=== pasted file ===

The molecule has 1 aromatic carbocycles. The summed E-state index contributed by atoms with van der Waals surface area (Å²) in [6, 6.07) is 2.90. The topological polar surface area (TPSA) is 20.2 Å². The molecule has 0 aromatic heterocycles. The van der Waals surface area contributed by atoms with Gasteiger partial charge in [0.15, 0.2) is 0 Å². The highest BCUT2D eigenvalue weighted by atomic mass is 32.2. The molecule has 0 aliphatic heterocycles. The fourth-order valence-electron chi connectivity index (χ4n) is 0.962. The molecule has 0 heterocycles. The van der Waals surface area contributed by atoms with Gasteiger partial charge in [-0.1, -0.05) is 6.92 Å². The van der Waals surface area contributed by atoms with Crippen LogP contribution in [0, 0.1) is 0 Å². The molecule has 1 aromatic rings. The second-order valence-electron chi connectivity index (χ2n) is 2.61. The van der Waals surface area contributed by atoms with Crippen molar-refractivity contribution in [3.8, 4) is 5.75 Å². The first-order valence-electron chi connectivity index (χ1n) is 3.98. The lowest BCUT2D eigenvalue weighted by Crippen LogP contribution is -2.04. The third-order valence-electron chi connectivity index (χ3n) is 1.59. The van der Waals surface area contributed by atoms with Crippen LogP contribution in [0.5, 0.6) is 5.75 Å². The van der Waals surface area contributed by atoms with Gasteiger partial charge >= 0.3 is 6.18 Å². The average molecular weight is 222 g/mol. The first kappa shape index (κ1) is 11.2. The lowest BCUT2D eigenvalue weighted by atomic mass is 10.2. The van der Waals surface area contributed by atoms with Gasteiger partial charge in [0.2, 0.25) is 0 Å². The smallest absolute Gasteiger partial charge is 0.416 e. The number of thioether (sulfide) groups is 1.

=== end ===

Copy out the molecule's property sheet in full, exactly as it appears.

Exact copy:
The molecule has 1 aromatic carbocycles. The summed E-state index contributed by atoms with van der Waals surface area (Å²) in [6, 6.07) is 2.90. The topological polar surface area (TPSA) is 20.2 Å². The molecule has 0 aromatic heterocycles. The van der Waals surface area contributed by atoms with Gasteiger partial charge in [0.15, 0.2) is 0 Å². The highest BCUT2D eigenvalue weighted by atomic mass is 32.2. The molecule has 0 aliphatic heterocycles. The fourth-order valence-electron chi connectivity index (χ4n) is 0.962. The molecule has 0 heterocycles. The van der Waals surface area contributed by atoms with Gasteiger partial charge in [-0.1, -0.05) is 6.92 Å². The van der Waals surface area contributed by atoms with Crippen LogP contribution in [0, 0.1) is 0 Å². The molecule has 1 aromatic rings. The second-order valence-electron chi connectivity index (χ2n) is 2.61. The van der Waals surface area contributed by atoms with Crippen molar-refractivity contribution in [3.8, 4) is 5.75 Å². The first-order valence-electron chi connectivity index (χ1n) is 3.98. The lowest BCUT2D eigenvalue weighted by Crippen LogP contribution is -2.04. The third-order valence-electron chi connectivity index (χ3n) is 1.59. The van der Waals surface area contributed by atoms with Crippen LogP contribution in [0.5, 0.6) is 5.75 Å². The van der Waals surface area contributed by atoms with Gasteiger partial charge >= 0.3 is 6.18 Å². The average molecular weight is 222 g/mol. The first kappa shape index (κ1) is 11.2. The lowest BCUT2D eigenvalue weighted by atomic mass is 10.2. The van der Waals surface area contributed by atoms with Gasteiger partial charge in [0.2, 0.25) is 0 Å². The smallest absolute Gasteiger partial charge is 0.416 e. The number of thioether (sulfide) groups is 1.